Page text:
Mechanistic Potential of Antihypertensives in Preclinical Alzheimer's
This Phase 1b clinical trial will determine if the FDA-approved antihypertensive drug, perindopril, may work by mechanisms other than lowering blood pressure to ultimately reduce Alzheimer's risk in African-Americans with a family history of Alzheimer's disease.

2013 Grant Recipients

Adam L. Boxer, M.D, Ph.D., University of California, San Francisco
Phase I Multiple Ascending Dose Trial of the MT Stabilizer TPI-287 for AD
Dr. Boxer and his team are working to moderate the stability of microtubules — small, tube-like structures that act like a skeleton inside cells, maintain cell structure and help to transport nutrients throughout the cell —potentially decreasing the abnormal buildup of tau protein into tangles, one of the hallmark brain changes of Alzheimer's disease.
Update: UCSF team – led by Adam Boxer - launched the safety clinical study with TPI-287. Further, Dr. Boxer received a significant award to establish a clinical research team to study loss of brain cell function in dementias. Dr. Adam Boxer is highlighted as part of the international tau partnership supported by Richard Rainwater.

Frank Longo, M.D., Stanford University and Anne Longo, Pharmatrophix, Inc.
Phase I Trial for P75 Receptor Ligand
This study aims to test a therapy that targets the cell death pathway associated with Alzheimer's disease by inhibiting a known component. The researchers hope to ultimately determine whether this decreases the detrimental effects of Alzheimer's in the brain.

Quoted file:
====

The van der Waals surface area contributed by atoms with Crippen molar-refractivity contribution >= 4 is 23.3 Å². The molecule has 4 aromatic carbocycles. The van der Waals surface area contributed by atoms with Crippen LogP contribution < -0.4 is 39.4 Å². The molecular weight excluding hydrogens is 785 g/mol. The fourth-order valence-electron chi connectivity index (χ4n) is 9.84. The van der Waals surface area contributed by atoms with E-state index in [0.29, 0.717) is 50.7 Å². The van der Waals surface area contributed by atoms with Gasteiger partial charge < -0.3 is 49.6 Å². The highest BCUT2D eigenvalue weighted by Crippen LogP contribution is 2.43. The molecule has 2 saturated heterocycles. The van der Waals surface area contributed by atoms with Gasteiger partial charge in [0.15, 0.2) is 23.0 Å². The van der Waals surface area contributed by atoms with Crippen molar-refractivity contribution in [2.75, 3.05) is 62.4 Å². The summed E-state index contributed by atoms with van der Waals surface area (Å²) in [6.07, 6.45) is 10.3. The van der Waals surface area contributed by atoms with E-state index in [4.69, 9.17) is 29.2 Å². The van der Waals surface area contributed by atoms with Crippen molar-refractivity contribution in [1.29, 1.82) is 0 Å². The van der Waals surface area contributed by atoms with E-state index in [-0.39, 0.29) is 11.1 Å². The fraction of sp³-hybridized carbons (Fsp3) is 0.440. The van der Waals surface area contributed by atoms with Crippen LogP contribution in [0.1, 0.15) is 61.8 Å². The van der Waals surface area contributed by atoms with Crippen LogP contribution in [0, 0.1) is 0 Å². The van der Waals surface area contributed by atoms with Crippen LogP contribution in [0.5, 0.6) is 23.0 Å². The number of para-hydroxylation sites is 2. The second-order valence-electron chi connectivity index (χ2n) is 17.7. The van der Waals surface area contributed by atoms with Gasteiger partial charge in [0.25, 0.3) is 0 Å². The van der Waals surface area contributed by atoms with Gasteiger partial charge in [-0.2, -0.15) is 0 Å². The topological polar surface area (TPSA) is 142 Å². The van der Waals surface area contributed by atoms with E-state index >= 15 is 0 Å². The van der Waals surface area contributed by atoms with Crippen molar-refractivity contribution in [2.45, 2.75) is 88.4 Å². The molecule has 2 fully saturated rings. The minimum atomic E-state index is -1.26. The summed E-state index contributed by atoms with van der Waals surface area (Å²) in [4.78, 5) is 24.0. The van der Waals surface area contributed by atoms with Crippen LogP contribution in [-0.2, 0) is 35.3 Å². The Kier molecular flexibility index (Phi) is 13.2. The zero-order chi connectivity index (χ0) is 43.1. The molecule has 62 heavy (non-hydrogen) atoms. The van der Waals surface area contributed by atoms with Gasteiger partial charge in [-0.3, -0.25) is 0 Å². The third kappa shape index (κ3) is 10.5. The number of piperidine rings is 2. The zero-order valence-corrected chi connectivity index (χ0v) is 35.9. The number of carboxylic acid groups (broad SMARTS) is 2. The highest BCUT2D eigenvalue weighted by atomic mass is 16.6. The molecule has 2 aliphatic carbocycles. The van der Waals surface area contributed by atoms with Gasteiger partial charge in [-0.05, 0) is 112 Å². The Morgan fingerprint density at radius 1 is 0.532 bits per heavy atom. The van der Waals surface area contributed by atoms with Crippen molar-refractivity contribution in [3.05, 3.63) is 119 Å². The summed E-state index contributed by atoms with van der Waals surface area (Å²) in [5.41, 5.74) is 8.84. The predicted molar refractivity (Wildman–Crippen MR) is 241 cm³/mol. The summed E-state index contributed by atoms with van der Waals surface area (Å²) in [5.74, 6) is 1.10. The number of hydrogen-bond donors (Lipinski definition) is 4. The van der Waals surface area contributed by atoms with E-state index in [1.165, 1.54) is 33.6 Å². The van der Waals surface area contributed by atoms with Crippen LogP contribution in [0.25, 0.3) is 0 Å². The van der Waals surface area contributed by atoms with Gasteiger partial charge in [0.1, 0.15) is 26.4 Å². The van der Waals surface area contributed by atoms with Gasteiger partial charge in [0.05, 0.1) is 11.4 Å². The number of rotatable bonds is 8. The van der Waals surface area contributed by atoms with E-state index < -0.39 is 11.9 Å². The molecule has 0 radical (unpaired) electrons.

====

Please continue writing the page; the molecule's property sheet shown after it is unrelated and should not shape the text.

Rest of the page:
Update: Dr. Frank Longo and his group at Pharmatrophix are gearing up to launch their next clinical study thanks to the success of their initial safety study, partially funded by PTC.
Dr. Frank Longo, PTC 2013 recipient, is part of team investigating underlying biology of why stroke may be a risk factor for dementia.

Ahmad Salehi, M.D., Ph.D., Palo Alto Institute for Research & Education, Inc.
Improving ß2 Adrenergic Signaling in Alzheimer's Disease
Researchers at the Palo Alto Institute for Research & Education, Inc., are exploring potential therapeutics to improve the health of brain connections thought to play an early role in the disease processes.

Dale E. Bredesen, M.D., Buck Institute for Research on Aging
An Exploratory Safety, PK/PD, and Preliminary Efficacy Study of F03 in MCI
This study strives to impact the activity level of Amyloid Precursor Protein (APP), the complex responsible for the production of the beta amyloid — thereby potentially influencing the amount of beta amyloid produced in the brain.
Update: Part the Cloud awardee Dr. Dale Bredesen published a report on 10 individuals who saw reversal of cognition issues following a personalized lifestyle-intervention.

Keith Vossel, M.D., University of California, San Francisco and Gladstone Institute for Neurological Disease
Phase 2a Levetiracetam Trial for AD-Associated Network Hyperexcitability
Led by Dr. Keith Vossel, these scientists are working to moderate the amount of underlying electrical activity of the brain cells associated with Alzheimer's disease to potentially impact the rate an individuals' cognition declines.

Mike Weiner, MD., University of California, San Francisco
The Part the Cloud initiative also supported, in part, Mike Weiner, MD (principal investigator of ADNI) and the Whole Genome Sequencing Alzheimer's Disease Neuroimaging Initiative (WGS-ADNI), a project to sequence the whole genome of more than 800 individuals. The genome data will be available to researchers around the world this summer, enabling further study of the genes related to Alzheimer's.
Update: The competitive renewal of the Alzheimer's Disease Neuroimaging Initiative (ADNI), where Mike Weiner, MD serves as principal investigator, got a very good score after review at the National Institutes of Health (NIH) and will be funded for 5 more years, making it the largest funded program on Alzheimer's in the United States.